Cerberus family ethernet performance

There have been a couple questions recently about the performance of the Cerberus family ethernet solution. I did a bit of testing (simply sending empty buffers of different sizes over the network repeatedly) and I am happy to report that performance seems to top out at around 1mbit/sec. I can present the following numbers:

128 byte buffer: 25600 bytes in 40329 milliseconds (5 kbits/sec)
256 byte buffer: 51200 bytes in 531 milliseconds (753 kbits/sec)
512 byte buffer: 102400 bytes in 1017 milliseconds (786 kbits/sec)
1024 byte buffer: 204800 bytes in 1841 milliseconds (869 kbits/sec)
2048 byte buffer: 409600 bytes in 3494 milliseconds (916 kbits/sec)
4096 byte buffer: 819200 bytes in 8277 milliseconds (773 kbits/sec)
8192 byte buffer: 1638400 bytes in 13506 milliseconds (948 kbits/sec)

The 4096 number is an anomaly, probably GC related. It was not consistently reproducible. These numbers are for connecting, sending the stated amount of data (200 calls to Socket.Send()), and disconnecting. Overall, I’m quite pleased!

4 Likes

Performance test should always include the code used :slight_smile:

1 Like

Device-side code:


var sizes = new[] { 128, 256, 512, 1024, 2048, 4096, 8192 };
var iphe  = Dns.GetHostEntry("dsk-mark.home.4ldn.org");
var ep    = new IPEndPoint(iphe.AddressList[0], 12023);

foreach( var bsize in sizes )
{
	var s    = new Socket(AddressFamily.InterNetwork, SocketType.Stream, ProtocolType.Tcp);
	var buf  = new byte[bsize];

	s.Connect(ep);

	for( var i = 0; i < 200; i++ )
		s.Send(buf);

	s.Close();
}

PC-side code:


var l   = new TcpListener(IPAddress.Any, 12023);
var buf = new byte[16384];

l.Start();

while( true )
{
	using( var s = l.AcceptSocket() )
	{
		Console.WriteLine("connection from {0}", s.RemoteEndPoint);
		var cnt  = 0;
		var t    = 0;
		var sw   = System.Diagnostics.Stopwatch.StartNew();

		do
		{
			t = s.Receive(buf, 0, buf.Length, SocketFlags.None);

			cnt += t;
		}
		while( t > 0 );

		sw.Stop();
		s.Close();

		Console.WriteLine("{0} bytes in {1} milliseconds ({2} kbits/sec)", cnt, sw.ElapsedMilliseconds, ((cnt * 8) / 1024) / sw.Elapsed.TotalSeconds);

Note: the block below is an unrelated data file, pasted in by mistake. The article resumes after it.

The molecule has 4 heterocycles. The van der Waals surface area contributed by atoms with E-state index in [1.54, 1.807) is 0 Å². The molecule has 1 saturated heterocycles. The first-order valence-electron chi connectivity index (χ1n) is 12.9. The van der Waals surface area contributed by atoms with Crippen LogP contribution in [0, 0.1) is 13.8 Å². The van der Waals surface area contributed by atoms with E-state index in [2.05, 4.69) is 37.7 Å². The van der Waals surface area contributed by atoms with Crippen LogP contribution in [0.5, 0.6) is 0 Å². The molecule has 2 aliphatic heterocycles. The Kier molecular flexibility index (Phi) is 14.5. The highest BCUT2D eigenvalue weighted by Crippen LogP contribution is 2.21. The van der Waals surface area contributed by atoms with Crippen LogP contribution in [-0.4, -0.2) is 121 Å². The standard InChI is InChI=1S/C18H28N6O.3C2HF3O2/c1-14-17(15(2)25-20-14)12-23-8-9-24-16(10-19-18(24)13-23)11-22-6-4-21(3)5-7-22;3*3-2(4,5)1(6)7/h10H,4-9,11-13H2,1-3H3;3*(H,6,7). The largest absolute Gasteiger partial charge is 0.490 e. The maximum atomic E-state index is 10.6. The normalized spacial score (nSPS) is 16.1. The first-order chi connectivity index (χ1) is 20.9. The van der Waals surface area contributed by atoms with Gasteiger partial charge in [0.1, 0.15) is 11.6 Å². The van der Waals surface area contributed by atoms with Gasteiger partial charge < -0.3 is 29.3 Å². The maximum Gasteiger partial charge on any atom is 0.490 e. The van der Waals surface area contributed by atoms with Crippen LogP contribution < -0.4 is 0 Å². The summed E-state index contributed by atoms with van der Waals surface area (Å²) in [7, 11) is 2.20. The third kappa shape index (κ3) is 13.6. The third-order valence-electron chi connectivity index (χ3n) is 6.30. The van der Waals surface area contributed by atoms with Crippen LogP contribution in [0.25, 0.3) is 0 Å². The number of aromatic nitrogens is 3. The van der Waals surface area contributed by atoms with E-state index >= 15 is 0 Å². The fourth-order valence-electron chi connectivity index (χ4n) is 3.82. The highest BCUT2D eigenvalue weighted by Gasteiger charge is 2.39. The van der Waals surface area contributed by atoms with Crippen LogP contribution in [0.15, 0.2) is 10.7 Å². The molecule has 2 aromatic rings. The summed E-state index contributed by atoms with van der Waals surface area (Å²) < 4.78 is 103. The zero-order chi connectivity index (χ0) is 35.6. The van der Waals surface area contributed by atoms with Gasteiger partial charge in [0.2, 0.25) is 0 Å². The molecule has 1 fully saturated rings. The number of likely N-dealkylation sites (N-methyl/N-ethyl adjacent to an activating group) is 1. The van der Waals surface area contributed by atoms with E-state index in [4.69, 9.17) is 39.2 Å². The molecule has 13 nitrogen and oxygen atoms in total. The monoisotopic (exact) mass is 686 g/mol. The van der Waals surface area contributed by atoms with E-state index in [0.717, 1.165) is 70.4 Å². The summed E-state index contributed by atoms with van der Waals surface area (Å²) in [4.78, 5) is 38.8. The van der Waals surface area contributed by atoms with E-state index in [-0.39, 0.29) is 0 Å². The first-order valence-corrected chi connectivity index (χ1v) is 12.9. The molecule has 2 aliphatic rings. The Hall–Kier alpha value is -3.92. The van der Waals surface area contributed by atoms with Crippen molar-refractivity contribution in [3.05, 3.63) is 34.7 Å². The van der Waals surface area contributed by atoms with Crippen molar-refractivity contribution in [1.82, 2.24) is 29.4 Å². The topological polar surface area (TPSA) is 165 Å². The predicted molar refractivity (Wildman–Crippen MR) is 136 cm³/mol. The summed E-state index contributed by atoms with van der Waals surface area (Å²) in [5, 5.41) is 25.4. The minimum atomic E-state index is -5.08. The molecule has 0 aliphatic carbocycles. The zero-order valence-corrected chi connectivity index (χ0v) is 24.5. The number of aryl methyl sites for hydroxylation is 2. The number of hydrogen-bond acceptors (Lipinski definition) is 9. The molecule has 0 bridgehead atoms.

}
}

l.Stop();

Nothing very special here.

Hmm, I don’t understand the Console.WriteLine statement. Why is there HTML markup in there?

Lol. Think I see why. A forum bug. It should be something like “8 )”, right?

Yep 8)

Thanks for the test results. But please could you also test receive speed. I have a Panda II and noticed that sending is 4 times faster than receiving…

Thanks for sharing your results!

I’ll do that next.

Results for the receive test (speeds around 1.75 mbits/sec):

*** 524288 bytes in 2368 milliseconds (1729 kbits/sec)
*** 524288 bytes in 2361 milliseconds (1734 kbits/sec)
*** 524288 bytes in 2384 milliseconds (1718 kbits/sec)
*** 524288 bytes in 2374 milliseconds (1725 kbits/sec)
*** 524288 bytes in 2365 milliseconds (1731 kbits/sec)
*** 524288 bytes in 2359 milliseconds (1736 kbits/sec)
*** 524288 bytes in 2367 milliseconds (1730 kbits/sec)
*** 524288 bytes in 2369 milliseconds (1728 kbits/sec)
*** 524288 bytes in 2381 milliseconds (1720 kbits/sec)
*** 524288 bytes in 2366 milliseconds (1731 kbits/sec)
*** 524288 bytes in 2364 milliseconds (1732 kbits/sec)

server-side code:


var l   = new TcpListener(IPAddress.Any, 12023);
var buf = new byte[8192];

l.Start();

while( true )
{
	using( var s = l.AcceptSocket() )
	{
		for( var i = 0; i < 64; i++ )
			s.Send(buf, 0, buf.Length, SocketFlags.None);

		s.Close();
	}
}

l.Stop();

device-side code:


var st   = new Socket(AddressFamily.InterNetwork, SocketType.Stream, ProtocolType.Tcp);
var buf  = new byte[16384];
var iphe = Dns.GetHostEntry("dsk-mark.home.4ldn.org");
var ep   = new IPEndPoint(iphe.AddressList[0], 12023);

st.Connect(new IPEndPoint(Dns.GetHostEntry("dsk-mark.home.4ldn.org").AddressList[0], 12022));
var ns = new NetworkStream(st);
var sw = new StreamWriter(ns);

sw.WriteLine("starting.");
sw.Flush();

while( true )
{
	Debug.GC(true);

	var s = new Socket(AddressFamily.InterNetwork, SocketType.Stream, ProtocolType.Tcp);

	s.Connect(ep);

	sw.WriteLine(string.Concat("connection from ", s.RemoteEndPoint));
	sw.Flush();

	var cnt  = 0;
	var t    = 0;
	var start = DateTime.Now.Ticks;

	do
	{
		t = s.Receive(buf, 0, buf.Length, SocketFlags.None);

		cnt += t;
	}
	while( t > 0 );

	var dur_ms = (DateTime.Now.Ticks - start) / TimeSpan.TicksPerMillisecond;

	s.Close();

	sw.WriteLine(string.Concat(cnt, " bytes in ", dur_ms, " milliseconds (", (((float)cnt * 8.0) / 1024.0) / ((float)dur_ms / 1000.0), " kbits/sec)"));
	sw.Flush();

	s.Close();
}

1 Like

Wow!

Thanks for sharing the results. Compared to the Panda II with WIzNET this is lightning fast!

The Panda II maximum values were:

10 kbyte/s (receiving)
40 kbyte/s (sending)

Best regards,

Alex

I dont’t want to bother you, but it would be very nice if you could compare the performance with mIP (A 100% Managed TCP/IP Stack for .NET MF). I really would like to know if there is much difference and if it is worth to use the native Ethernet firmware?

Thanks a lot!

mIP is set up quite differently, it doesn’t have a Socket class, so the test would need to be significantly different.

OK, I understand. Thanks. Maybe there is somebody out there who is using this stack and can post some performance statistics. It really would be interesting to see how much slower a manged driver is…